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Wolfpack owner happy to stay out of limelight as team rises up rugby league ranks

Like his transatlantic rugby league team, Wolfpack co-owner David Argyle calls Toronto home but spends most of the year away.

Like his transatlantic rugby league team, Wolfpack co-owner David Argyle calls Toronto home but spends most of the year away.

The 57-year-old Australian, who works in the mining, energy and agriculture sectors often in emerging markets, travels more than 200 days a year. But while passionate about raising the profile of the Wolfpack, Argyle is happy to stay in the background.

"As soon as the focus becomes on the owners, sports clubs can go sideways," Argyle said in a rare interview. "The focus should be on the team, the coaches, the fans, the sponsors, the broadcast distribution platform."

"So it's really the philosophy that (when) an owner has the attention drawn towards them then I think it's a distraction from where the real energy should be," he added.

While still a work in progress, the second-year Wolfpack are poised to make history. Having won promotion in 2017 out of the third-tier League 1, Toronto is on the verge of securing promotion to the top-flight Super League after topping the second-tier Betfred Championship during the regular season.

The Wolfpack, currently third in the playoff standings with a 4-2-0 record, wrap up Super 8s Qualifiers play on Friday at the first-place Leeds Rhinos (5-1-0).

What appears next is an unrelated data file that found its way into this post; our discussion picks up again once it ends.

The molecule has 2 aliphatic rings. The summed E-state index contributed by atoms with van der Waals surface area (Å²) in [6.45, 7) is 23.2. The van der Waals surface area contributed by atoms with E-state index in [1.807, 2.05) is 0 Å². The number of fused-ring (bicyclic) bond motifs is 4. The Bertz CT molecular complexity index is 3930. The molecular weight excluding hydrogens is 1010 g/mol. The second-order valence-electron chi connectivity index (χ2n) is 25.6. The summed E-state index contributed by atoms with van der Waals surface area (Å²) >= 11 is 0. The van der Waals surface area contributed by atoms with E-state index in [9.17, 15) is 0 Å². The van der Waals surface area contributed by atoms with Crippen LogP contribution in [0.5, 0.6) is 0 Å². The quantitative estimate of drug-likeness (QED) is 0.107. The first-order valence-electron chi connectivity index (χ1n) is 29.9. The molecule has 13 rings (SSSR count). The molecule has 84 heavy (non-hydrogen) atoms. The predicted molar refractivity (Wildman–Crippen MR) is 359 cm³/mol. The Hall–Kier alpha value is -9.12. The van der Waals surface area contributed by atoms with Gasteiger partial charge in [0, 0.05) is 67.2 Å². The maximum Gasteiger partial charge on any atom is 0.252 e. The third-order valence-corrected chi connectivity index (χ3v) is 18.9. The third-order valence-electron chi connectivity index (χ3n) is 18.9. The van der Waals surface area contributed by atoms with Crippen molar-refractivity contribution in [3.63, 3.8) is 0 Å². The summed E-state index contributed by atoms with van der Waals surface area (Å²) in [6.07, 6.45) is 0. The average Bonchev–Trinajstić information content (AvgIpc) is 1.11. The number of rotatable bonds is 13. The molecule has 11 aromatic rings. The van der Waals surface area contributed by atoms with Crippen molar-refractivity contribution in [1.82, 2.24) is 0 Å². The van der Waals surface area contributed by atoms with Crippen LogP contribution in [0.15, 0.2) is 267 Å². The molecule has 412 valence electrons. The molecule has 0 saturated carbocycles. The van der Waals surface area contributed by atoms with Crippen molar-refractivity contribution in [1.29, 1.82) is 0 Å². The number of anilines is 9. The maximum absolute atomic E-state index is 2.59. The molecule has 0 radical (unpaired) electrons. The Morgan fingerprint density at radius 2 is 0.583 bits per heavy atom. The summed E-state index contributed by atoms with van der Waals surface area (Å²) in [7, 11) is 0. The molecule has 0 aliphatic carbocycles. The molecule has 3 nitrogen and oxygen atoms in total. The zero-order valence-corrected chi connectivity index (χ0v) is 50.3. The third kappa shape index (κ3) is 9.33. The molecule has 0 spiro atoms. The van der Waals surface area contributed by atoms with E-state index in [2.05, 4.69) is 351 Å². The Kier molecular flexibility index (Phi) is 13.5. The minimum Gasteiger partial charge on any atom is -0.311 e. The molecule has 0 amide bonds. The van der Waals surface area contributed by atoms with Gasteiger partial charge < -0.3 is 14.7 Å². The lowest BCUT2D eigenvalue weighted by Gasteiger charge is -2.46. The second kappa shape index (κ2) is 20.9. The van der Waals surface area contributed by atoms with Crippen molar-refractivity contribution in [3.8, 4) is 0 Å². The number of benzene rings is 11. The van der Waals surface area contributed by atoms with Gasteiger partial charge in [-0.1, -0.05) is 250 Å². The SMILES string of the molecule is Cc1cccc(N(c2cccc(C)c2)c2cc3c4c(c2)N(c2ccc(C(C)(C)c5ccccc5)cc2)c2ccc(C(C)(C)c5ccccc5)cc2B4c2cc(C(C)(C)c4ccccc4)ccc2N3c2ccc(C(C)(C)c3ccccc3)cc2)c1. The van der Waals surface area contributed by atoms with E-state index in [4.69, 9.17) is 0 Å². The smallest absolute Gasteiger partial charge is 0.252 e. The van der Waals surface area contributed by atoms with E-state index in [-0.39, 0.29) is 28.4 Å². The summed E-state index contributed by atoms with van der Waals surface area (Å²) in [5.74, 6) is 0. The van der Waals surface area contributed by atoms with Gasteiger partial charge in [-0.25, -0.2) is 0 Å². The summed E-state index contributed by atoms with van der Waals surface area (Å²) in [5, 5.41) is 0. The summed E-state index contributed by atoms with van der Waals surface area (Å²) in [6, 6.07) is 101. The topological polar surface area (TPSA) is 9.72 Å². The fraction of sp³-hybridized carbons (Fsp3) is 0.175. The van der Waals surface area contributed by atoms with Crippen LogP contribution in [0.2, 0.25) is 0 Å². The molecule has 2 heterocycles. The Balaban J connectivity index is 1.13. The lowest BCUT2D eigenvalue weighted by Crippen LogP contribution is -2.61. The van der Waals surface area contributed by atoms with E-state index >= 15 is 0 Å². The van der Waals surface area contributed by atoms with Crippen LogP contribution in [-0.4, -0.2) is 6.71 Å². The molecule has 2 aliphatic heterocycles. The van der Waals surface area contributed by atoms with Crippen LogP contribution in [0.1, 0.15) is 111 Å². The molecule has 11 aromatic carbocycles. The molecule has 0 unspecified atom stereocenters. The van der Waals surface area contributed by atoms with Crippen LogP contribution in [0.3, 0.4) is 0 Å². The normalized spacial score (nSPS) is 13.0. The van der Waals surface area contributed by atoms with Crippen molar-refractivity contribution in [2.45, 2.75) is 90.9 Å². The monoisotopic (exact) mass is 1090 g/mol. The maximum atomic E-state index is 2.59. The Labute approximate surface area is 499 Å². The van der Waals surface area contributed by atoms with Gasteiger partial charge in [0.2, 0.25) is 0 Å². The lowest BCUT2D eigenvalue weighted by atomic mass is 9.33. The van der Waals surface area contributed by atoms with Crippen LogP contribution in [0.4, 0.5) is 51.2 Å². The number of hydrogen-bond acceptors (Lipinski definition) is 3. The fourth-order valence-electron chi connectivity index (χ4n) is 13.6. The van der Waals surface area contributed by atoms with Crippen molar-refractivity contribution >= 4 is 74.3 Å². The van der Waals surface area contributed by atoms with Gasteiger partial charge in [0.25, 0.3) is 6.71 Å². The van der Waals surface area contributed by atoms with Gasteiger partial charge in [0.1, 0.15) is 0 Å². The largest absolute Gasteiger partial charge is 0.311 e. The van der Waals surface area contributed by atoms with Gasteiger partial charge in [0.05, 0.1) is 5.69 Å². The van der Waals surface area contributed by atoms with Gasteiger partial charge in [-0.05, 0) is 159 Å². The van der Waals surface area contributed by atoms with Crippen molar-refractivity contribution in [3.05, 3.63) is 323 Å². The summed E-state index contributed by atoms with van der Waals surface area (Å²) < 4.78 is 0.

The Super 8s Qualifiers group the bottom four teams in the elite Super League (Leeds, Hull Kingston Rovers, Salford Red Devils and Widnes Vikings) with the top four in the second-tier Championship (Toronto, London Broncos, Toulouse Olympique and Halifax RLFC)

The top three in the standings will secure automatic places in the Super League while No. 4 faces No. 5 in the so-called Million Pound Game on Oct. 7 to see who joins them.

A win in Leeds and Toronto is assured of at least a place in the Million Pound Game. A loss and the Wolfpack will need help from other teams to keep its promotion hopes alive.



Argyle was born in Merredin, a small town in Western Australia some 250 kilometres east of Perth.

His father worked for the World Bank, taking his family from Perth to Washington, D.C. in 1968, and travelled extensively around the world. Argyle recalls the family awaiting his return "with all sorts of wonderful stories and little artifacts."

Argyle returned to Australia to finish high school and got a degree in commerce from the University of Western Australia while working for natural resources company BHP. After spending two years in France crewing for a hot-air ballooning company that ran tours over wine country, he earned an MBA from the University of Michigan before returning Down Under to work for Newmont Mining, a company known as Newcrest.

He then set up his own firm to do advisory work for mining companies and spent almost four years living on Christmas Island, an Australian territory in the Indian Ocean, where he helped re-open a phosphates mine. From there it was on to China.

He first came to Toronto in 2005 or 2006 to attend the PDAC (Prospectors & Developers Association of Canada) Convention, falling in love with the city.

He travels extensively — one of his souvenirs from a recent visit to west Africa was a bout of malaria. "I'm on the road minimum 200 days a year, sometimes closer to 300 days a year."

Location doesn't seem to matter. He's working wherever he is. Run into Argyle and chances are he's on the phone — wearing a Wolfpack scarf — doing business.



Argyle grew up playing rugby union in Australia and continued playing the game while living in China, Australia, the U.S. and France.

"Rugby stands for teamwork, it stands for commitment, honesty both on and off the field and it stands for integrity," he said. 

He says he has rugby friends around the world as a result.